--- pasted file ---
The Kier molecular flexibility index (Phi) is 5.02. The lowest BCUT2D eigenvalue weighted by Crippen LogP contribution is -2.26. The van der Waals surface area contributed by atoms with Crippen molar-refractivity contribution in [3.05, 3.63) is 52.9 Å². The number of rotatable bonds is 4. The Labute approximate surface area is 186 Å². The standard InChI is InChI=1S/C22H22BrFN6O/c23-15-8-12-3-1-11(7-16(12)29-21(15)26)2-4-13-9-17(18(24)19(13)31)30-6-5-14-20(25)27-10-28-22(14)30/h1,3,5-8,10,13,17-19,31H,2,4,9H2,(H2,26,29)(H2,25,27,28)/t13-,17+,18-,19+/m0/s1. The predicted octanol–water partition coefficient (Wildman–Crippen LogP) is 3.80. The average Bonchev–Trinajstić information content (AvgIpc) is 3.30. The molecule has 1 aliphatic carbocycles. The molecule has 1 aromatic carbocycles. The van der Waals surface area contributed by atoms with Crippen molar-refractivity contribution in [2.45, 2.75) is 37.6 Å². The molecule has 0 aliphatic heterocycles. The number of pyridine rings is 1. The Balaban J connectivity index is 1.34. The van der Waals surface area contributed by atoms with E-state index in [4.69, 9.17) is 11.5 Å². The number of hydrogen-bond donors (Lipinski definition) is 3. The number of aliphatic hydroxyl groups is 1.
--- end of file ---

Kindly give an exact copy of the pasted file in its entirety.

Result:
The Kier molecular flexibility index (Phi) is 5.02. The lowest BCUT2D eigenvalue weighted by Crippen LogP contribution is -2.26. The van der Waals surface area contributed by atoms with Crippen molar-refractivity contribution in [3.05, 3.63) is 52.9 Å². The number of rotatable bonds is 4. The Labute approximate surface area is 186 Å². The standard InChI is InChI=1S/C22H22BrFN6O/c23-15-8-12-3-1-11(7-16(12)29-21(15)26)2-4-13-9-17(18(24)19(13)31)30-6-5-14-20(25)27-10-28-22(14)30/h1,3,5-8,10,13,17-19,31H,2,4,9H2,(H2,26,29)(H2,25,27,28)/t13-,17+,18-,19+/m0/s1. The predicted octanol–water partition coefficient (Wildman–Crippen LogP) is 3.80. The average Bonchev–Trinajstić information content (AvgIpc) is 3.30. The molecule has 1 aliphatic carbocycles. The molecule has 1 aromatic carbocycles. The van der Waals surface area contributed by atoms with Crippen molar-refractivity contribution in [2.45, 2.75) is 37.6 Å². The molecule has 0 aliphatic heterocycles. The number of pyridine rings is 1. The Balaban J connectivity index is 1.34. The van der Waals surface area contributed by atoms with E-state index in [4.69, 9.17) is 11.5 Å². The number of hydrogen-bond donors (Lipinski definition) is 3. The number of aliphatic hydroxyl groups is 1.